REBNY 2015 Honoree Glen Weiss


Glen Weiss.  (Illustration by Russ Tudor)
Glen Weiss. (Illustration by Russ Tudor)

When Glen Weiss first walked into 11 Penn Plaza as a porter he had no idea he was starting his career. His dad was a property manager for a client of the Mendik Company, who operated the building and sought help in the summers to give vacation time to their regular porters and engineers. To the 16-year-old aspiring sportscaster this was simply a way to make money. Mr. Weiss commuted from Old Bridge, N.J., by bus with his dad, leaving around 6 a.m. “It was always in the dark,” he laughed. That was 1986. And much is still the same.

Mr. Weiss still leaves his home in the dark, though he now lives in Livingston, N.J., with his wife and their three daughters, and his transportation is his car. And he still works for the same company, so to speak. Vornado Realty Trust, where Mr. Weiss is executive vice president—director of leasing, acquired Mendik in 1997. At the time, Mr. Weiss was working in property management and attending Pace University at night to achieve an M.B.A. in finance. “I was lucky enough to be promoted to leasing the next year,” he said. 

Mr. Weiss has a B.A. in communications from the University of Delaware. There he was sports director of the school radio station, and had a weekly play-by-play show. His first full-time position with Mendik, after graduating, was in the payroll and benefits department. And it was a game changer.

“I really got immersed in real estate,” he said, referencing the people and the building mechanics. Learning how a building works helps with leasing. It’s a lesson Mr. Weiss imparts on all younger, newer staff.

“When tenants see you understand buildings they feel comfortable coming in to the properties,” Mr. Weiss said. That means getting to know the day-to-day operations including air conditioning, utilities, elevators, security and improvements.

He let his sportscasting dream go but remains a fan of the Blue Hens, and sports overall. Every year Mr. Weiss attends a big college game with friends and his brother—Big Ten big. Surely that’s part of what keeps him youthful enough to win the Real Estate Board of The Young Man/Woman of the Year Award (though the 45-year-old received more than one email both congratulating and chiding him, the latter because he’s not that young).

Mr. Weiss said he’s honored by the award, attributing it to both the platform Vornado has afforded him, and his role as chairman of the Young Men’s/Women’s Real Estate Association, which has allowed him to get involved with non-profits like New York Cares and Big Brothers Big Sisters.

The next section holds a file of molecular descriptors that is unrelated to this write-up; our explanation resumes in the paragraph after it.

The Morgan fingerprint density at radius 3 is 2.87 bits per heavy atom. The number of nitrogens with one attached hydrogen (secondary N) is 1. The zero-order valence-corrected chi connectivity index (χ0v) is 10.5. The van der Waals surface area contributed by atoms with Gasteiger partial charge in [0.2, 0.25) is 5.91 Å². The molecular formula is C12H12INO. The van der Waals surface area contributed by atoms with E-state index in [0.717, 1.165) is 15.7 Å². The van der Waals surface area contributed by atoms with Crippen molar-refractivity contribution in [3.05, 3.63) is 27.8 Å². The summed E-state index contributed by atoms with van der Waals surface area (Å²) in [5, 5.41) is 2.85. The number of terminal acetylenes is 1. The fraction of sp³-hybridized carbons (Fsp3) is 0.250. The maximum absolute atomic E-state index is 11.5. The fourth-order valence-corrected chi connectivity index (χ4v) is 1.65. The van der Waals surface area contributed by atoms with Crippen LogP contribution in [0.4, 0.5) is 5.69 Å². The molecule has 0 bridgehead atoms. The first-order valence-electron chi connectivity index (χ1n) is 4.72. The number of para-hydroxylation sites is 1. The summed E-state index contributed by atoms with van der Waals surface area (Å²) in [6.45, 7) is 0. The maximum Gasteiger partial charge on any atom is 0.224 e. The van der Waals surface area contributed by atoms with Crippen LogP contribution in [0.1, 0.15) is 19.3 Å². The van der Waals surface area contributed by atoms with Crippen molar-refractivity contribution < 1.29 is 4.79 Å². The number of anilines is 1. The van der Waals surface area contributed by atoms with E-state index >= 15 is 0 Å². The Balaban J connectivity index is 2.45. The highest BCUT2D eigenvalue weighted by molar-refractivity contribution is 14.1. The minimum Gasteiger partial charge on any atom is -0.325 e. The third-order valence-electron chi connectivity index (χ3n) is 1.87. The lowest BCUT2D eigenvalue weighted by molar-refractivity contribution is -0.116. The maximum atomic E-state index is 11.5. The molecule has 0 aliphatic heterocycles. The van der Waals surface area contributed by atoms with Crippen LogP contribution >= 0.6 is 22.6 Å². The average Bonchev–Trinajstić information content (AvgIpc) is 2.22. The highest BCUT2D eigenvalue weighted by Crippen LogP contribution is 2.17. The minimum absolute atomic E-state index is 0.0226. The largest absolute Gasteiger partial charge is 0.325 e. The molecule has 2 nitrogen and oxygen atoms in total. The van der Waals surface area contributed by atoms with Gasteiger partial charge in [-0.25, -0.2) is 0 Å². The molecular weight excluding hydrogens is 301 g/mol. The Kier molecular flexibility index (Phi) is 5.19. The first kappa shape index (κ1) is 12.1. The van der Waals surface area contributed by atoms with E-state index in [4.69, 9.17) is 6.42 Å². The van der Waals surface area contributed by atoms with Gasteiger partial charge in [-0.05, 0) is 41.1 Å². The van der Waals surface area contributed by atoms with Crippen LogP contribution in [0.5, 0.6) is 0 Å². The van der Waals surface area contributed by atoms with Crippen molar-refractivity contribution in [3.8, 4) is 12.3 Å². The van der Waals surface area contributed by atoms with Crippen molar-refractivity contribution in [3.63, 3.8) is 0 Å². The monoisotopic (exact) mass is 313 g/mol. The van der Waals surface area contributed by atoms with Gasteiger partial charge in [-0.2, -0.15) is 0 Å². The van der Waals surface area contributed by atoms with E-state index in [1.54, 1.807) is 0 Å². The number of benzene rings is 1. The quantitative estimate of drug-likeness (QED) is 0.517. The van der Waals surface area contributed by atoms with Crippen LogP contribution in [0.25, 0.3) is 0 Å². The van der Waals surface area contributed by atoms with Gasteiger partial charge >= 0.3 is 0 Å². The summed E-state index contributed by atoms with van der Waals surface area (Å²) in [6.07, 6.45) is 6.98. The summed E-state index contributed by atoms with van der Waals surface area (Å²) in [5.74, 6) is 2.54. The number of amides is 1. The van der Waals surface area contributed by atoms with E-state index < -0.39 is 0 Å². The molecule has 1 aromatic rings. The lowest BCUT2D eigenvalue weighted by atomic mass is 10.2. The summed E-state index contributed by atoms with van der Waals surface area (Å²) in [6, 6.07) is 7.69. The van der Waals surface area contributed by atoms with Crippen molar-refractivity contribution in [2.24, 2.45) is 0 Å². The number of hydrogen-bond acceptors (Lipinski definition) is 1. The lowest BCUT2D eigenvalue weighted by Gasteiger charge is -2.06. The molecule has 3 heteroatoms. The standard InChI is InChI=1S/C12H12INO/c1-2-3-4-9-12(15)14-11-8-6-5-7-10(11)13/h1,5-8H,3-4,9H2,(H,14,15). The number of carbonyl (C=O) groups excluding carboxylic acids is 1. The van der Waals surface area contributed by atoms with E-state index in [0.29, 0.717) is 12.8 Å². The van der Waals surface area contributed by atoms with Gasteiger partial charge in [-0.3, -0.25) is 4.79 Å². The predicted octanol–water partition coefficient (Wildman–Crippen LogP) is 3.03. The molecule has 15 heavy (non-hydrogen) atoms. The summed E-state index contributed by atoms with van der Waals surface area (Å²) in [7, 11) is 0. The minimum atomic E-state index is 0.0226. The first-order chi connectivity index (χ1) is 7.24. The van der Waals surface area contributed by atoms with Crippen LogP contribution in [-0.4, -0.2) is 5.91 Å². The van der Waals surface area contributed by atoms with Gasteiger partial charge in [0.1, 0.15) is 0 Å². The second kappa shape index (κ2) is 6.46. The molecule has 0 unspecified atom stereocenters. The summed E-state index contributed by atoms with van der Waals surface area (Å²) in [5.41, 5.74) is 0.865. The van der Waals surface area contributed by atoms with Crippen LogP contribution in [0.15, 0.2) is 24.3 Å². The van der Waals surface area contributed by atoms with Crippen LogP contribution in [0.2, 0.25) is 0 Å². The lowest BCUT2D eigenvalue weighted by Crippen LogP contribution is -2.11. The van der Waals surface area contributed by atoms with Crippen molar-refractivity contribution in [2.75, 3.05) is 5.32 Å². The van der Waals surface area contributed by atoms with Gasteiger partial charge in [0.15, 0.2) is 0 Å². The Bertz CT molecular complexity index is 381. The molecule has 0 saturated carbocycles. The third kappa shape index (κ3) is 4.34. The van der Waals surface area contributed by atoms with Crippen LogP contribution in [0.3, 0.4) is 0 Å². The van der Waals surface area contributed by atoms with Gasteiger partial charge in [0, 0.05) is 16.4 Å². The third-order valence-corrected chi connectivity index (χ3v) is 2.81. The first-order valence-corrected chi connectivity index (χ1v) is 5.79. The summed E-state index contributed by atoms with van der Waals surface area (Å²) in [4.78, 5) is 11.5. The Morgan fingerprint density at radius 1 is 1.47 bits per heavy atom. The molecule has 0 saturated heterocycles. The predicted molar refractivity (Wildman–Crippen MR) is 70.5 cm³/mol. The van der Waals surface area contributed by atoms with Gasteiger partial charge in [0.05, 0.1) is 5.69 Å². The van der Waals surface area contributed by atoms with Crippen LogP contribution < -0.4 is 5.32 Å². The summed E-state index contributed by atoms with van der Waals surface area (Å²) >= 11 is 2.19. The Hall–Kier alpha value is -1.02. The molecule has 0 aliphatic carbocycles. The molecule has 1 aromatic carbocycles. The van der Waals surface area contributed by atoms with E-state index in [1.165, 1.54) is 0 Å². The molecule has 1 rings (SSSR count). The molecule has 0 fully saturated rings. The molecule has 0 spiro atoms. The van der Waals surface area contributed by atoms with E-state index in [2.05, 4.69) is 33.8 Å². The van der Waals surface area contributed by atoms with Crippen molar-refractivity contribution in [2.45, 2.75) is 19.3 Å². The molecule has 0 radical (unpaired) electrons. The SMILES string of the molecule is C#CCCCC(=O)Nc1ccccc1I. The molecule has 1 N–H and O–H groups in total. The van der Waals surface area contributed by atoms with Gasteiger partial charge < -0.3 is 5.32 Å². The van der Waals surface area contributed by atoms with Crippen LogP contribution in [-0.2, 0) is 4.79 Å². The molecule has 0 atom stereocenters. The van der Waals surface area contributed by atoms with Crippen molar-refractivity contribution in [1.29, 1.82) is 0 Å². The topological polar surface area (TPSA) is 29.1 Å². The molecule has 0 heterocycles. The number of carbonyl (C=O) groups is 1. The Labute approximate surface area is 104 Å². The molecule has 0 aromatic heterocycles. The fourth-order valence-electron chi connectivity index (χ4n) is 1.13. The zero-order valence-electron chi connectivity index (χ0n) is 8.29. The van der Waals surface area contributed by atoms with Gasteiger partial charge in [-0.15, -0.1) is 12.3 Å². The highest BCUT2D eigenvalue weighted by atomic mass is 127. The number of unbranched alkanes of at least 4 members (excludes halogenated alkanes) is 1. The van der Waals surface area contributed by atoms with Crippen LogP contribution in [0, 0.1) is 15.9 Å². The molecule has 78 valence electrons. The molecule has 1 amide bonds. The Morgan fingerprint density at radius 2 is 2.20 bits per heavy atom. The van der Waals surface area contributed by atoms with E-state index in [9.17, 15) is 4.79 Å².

“This year was a big year for the company, in leasing velocity and new deals,” he said. He noted Facebook and Neuberger Berman as highlights. His experience match-matching tenants with buildings and a team of eight helped put Amazon into 7 West 34th Street in about three months. Fast.

“The economics of the deal were one thing, but we literally needed to know how the building worked to make it happen,” Mr. Weiss said. That meant taking all of his skills and seeing them come together to consider everything from HVAC to back-up generators to freight elevators.

Business needs are evolving constantly, he said, citing new types of tenants like TAMI companies—technology, advertising, media and information technology. “We need to show these tenants we can make it happen, figure out their requests and crazy demands.” Crazy meaning things the standard 9-to-5 operations don’t seek. Deliveries at odd times require shifting of porters, security and engineering. A great number of employees require wide stairs, many bathrooms and additional air conditioning. And then there’s the desire for outdoor space, and the bringing in of dogs. “You have to rethink everything,” Mr. Weiss said. “You really have to bob and weave.”

That’s a boxing reference, of course. You can take the man out of sports but you can’t fully take sports out of the man.